China: new regulations in gambling with serious consequences
Published by Giselle
June 9, 2019 11:57 pm
China is following up with even stricter gambling laws. Now also the popular game Mahjong is affected. What are the consequences of the bans?
Gambling is a particularly sensitive topic in Asia, especially China. In probably the most populous country in the world, gambling is strictly forbidden. Casinos in every smaller city like ours in Germany are unthinkable. Ironically, the number of gamblers is quite high. The strict laws serve the protection of their population. So where do all the players live out their passion? Abroad, of course. Asia has the largest gambling market in the world. So the choice is big enough. The best known and most popular destination for game fans in Macau. The former Portuguese colony is the Las Vegas of Asia. The nearly 650,000 inhabitants have a proud $95,000 per capita. In the game stronghold, many tourists cavort daily. Among them are many Chinese, who travel there in the hope of making the big profit, because this is not possible in their own country.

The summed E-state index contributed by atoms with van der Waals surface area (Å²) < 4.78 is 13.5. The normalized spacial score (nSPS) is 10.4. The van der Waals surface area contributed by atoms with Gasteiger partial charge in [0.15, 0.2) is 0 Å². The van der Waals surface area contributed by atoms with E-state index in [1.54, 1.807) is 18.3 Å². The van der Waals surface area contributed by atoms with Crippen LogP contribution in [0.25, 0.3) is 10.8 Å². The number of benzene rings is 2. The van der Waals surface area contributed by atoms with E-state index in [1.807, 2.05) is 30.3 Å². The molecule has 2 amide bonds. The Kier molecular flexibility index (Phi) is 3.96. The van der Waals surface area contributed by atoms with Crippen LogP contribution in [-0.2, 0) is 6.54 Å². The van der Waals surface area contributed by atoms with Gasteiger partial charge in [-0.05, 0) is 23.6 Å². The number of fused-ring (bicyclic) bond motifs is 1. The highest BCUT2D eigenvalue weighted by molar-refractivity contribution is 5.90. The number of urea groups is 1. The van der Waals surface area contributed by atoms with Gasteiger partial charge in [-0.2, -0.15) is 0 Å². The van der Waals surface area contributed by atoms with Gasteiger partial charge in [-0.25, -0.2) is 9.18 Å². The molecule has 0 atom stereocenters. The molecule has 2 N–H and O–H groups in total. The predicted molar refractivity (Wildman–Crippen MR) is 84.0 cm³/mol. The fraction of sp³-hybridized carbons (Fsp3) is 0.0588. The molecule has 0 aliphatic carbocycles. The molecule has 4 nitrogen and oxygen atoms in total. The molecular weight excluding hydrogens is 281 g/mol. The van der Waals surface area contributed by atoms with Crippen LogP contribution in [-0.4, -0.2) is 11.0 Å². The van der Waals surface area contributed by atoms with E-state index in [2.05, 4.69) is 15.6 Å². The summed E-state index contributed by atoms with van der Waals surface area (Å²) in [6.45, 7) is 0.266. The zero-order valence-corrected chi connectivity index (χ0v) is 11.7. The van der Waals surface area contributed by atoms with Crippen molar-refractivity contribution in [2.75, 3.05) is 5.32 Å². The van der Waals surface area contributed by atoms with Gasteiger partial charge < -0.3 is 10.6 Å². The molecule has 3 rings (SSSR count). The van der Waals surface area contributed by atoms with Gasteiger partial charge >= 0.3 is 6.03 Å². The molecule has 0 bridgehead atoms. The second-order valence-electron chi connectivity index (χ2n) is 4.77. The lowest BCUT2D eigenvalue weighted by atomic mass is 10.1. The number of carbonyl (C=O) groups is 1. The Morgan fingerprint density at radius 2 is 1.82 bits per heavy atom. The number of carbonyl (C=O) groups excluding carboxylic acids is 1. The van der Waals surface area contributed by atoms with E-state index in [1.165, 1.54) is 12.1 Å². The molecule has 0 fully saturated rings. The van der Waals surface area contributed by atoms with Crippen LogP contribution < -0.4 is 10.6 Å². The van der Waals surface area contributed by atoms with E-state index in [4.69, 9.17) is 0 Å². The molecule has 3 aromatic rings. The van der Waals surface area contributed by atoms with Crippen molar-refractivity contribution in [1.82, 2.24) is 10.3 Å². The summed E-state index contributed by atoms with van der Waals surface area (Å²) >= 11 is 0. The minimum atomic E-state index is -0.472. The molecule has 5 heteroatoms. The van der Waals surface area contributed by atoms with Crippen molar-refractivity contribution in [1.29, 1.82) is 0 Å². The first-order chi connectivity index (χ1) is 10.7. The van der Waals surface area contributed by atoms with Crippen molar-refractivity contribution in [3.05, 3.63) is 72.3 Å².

Mahjong: one of the most popular games of chance in China
Gambling is common in China for all generations. While the rich afford a trip to Macau or another Asian country with less strict gambling laws, the seniors meet in the park to play traditionally on the board. A popular game among them: Mahjong. In this game, two cards or tiles with the exact same motif are always sought. If the pictures match, the pair may be removed from the playing field. The board game is so popular that it was released a few years ago in digital form by some online gambling providers. According to estimates, 37 per cent of all online games of chance licensed in China are based on the popular card game.
Innovations in Chinese gambling law
This is particularly fatal now because China has supplemented its gambling laws with new rules. The regulations follow last year’s changes that banned online poker. After that, all apps containing any form of social poker games were removed from the App Store. Now the laws have been further tightened. Games that deal with China’s imperial history or depict blood or death in any way have been banned. Last but not least, the aforementioned Mahjong was also banned. This restriction is particularly fatal since more than a third of all allowed games are based on Mahjong. As a result, some smaller game providers will probably have to leave the market. Other larger gaming companies are reacting to the new legislation with restructuring and orientation.